Decline of Influenza Mortality in Canada since the Spanish Flu

Anthony A. Noce, Michael C. Otterstatter, Zachary Jacobson


Influenza has long been an important source of mortality worldwide. However, the historical patterns of death due to this disease are still poorly understood. We present the first analysis of the long-term patterns of annual influenza mortality in Canada, covering nearly the entire period since the Spanish flu pandemic of 1918. The death rate due to influenza showed a clear exponential decay from 1922 (the earliest year accurate statistics are available) until 2003. In addition, a log transformation of the influenza specific death rate data revealed a rise in influenza mortality above the long-term trend during 1998-2000. There was no strong evidence of periodicity in influenza mortality, with the time series showing only weak positive autocorrelation. We compare the decline in influenza mortality to historical patterns in death due to pneumonia and other infectious respiratory diseases. The observed decay in influenza deaths could have been due, in part, to improvements in population health, public health practice, and the treatment of infectious diseases. However, we also argue that such a decline may have been due to improved, long-lasting, individual and population-level immunity to influenza.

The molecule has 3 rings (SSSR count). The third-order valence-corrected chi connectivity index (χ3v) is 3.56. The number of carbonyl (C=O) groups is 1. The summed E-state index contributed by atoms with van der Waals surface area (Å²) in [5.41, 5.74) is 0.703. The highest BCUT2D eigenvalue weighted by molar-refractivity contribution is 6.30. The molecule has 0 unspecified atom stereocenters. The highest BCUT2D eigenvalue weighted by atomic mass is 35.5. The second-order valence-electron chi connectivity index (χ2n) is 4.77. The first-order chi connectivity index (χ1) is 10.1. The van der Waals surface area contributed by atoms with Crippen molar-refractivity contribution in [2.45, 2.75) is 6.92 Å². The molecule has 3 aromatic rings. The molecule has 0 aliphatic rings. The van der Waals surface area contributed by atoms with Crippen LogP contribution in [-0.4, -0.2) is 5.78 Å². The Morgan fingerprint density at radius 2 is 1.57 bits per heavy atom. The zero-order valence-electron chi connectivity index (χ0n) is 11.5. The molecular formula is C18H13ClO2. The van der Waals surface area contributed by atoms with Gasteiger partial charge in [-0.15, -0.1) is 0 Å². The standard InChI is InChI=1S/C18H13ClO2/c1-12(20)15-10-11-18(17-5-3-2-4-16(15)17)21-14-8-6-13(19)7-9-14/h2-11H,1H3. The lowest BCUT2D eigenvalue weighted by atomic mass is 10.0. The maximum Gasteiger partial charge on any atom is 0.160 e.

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Global Journal of Health Science   ISSN 1916-9736(Print)   ISSN 1916-9744(Online)

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